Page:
Comet Nishimura, named after Hideo Nishimura, the Japanese photographer who first spotted it, is a newly discovered comet which is a green in color, half-mile in diameter ball of ice – will reach its closest point to Earth tomorrow morning. Look LOW on the horizon after 5:30am / before the sun rises.
Mr. Nishimura captured the comet on Aug. 12 while imaging the sky before sunrise with a digital camera — the third comet he has discovered. He reported the sighting to the Central Bureau for Astronomical Telegrams, which alerted astronomers around the world.
Don’t blink because if you don’t see it over the next couple days, it will be too late! Moving at a pace of nearly a quarter million miles per hour, it will not be back in our skies for another 400 years.
Comets, often described as “dirty snowballs” or “icy dirtballs,” are celestial bodies that orbit the Sun. Composed primarily of water ice, dust, and other volatile compounds, these space wanderers provide a unique glimpse into the conditions present in the early solar system. Unlike planets, which are visible for long periods and can be studied in detail, comets often appear unexpectedly and may only be discovered at the last minute. This article explores the nature of comets and delves into the reasons why these mysterious objects can sneak up on us so suddenly.
What are Comets?
A comet is a small Solar System body that, when in proximity to the Sun, heats up and begins to outgas, displaying a visible coma or atmosphere and sometimes a tail. These phenomena are a result of the Sun’s radiation causing the comet’s volatile compounds to vaporize and form a cloud of particles that are swept back by the solar wind.
Anatomy of a Comet
A comet’s core, known as the nucleus, is a solid center made up of a mixture of water ice, frozen gases, and rocky material. When a comet gets close to the Sun, the heat causes the ices to sublimate, transforming directly from a solid to a gas. This gas forms a glowing coma around the nucleus. Sunlight and solar wind can push this material into a tail that points away from the Sun, creating the iconic “shooting star” appearance.
Types of Comets
Comets are generally categorized based on the lengths of their orbits. Short-period comets, like Halley’s Comet, take less than 200 years to complete an orbit around the Sun. Long-period comets, on the other hand, take more than 200 years and can even have orbital periods that span thousands of years. Some comets are only seen once and then escape the gravitational pull of the Sun, becoming what are known as “hyperbolic comets.”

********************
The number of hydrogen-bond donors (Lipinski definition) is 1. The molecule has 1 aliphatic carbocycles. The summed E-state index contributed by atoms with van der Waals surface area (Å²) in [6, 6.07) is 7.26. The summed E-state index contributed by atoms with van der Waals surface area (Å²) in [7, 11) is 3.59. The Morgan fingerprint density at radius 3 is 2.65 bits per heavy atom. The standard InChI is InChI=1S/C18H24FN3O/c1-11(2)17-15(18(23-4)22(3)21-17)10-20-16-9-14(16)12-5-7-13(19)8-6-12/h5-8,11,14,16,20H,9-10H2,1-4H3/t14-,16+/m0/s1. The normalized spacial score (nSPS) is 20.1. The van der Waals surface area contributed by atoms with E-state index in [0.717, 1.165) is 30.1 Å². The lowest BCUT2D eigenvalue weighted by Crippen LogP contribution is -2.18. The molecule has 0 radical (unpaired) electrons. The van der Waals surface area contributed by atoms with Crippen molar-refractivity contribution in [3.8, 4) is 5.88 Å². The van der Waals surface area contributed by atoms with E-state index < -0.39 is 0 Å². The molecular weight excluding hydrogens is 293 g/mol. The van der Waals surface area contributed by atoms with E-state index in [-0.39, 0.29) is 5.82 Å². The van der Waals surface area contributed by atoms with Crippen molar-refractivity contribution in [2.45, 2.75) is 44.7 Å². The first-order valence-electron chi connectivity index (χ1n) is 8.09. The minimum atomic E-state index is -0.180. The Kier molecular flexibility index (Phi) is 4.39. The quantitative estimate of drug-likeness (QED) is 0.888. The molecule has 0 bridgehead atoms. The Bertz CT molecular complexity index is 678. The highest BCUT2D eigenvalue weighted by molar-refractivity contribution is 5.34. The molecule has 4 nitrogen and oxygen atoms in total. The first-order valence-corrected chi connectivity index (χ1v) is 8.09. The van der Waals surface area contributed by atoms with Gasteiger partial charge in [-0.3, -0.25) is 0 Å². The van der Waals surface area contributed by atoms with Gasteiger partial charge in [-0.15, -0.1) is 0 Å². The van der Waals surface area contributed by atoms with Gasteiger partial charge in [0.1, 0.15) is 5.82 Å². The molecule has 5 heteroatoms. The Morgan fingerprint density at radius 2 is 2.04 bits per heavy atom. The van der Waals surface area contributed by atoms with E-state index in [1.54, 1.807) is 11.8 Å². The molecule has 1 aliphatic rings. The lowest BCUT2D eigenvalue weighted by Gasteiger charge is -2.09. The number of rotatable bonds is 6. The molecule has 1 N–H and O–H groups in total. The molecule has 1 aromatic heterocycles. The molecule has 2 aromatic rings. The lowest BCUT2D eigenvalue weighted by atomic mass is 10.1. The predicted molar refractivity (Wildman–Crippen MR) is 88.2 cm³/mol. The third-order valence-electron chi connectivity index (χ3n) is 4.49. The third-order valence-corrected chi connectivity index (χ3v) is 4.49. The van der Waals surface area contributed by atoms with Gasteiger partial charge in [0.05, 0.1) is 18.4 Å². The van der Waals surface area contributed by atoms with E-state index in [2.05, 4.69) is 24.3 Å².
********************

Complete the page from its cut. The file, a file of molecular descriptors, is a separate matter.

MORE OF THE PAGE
Why Are Some Comets Discovered Late?
Long-period comets, and particularly those coming from the Oort Cloud—a spherical shell of icy objects located about 50,000 to 200,000 astronomical units from the Sun—have highly unpredictable orbits. Their paths can be influenced by gravitational interactions with other celestial bodies, making their appearances difficult to anticipate.
Comets are notoriously difficult to spot when they are far from the Sun because they do not emit light and are often too dim to be seen against the backdrop of space. They only become visible when they get close enough to the Sun for their volatile materials to vaporize, creating a coma and possibly a tail.
Limited Sky Surveys
While technology for sky surveys has improved, our telescopic coverage of the sky is not comprehensive. Budget constraints and the vastness of the sky make it challenging to detect all comets in a timely manner.
Some comets are discovered only when they are already quite close to Earth. For instance, Comet Hyakutake was discovered just two months before its closest approach to Earth in 1996. Comet Siding Spring was discovered in January 2013 and had a close encounter with Mars in October 2014, providing very little lead time for detailed study or preparation for potential impacts.
Comets are fascinating celestial bodies that offer a wealth of information about our solar system’s history and composition. However, their unpredictable orbits, dim visibility, and the limitations of our observational capabilities mean that they can often go unnoticed until the last minute. While this makes studying them a challenge, it also adds to the mystique and excitement that these cosmic visitors bring with them as they journey through our solar system.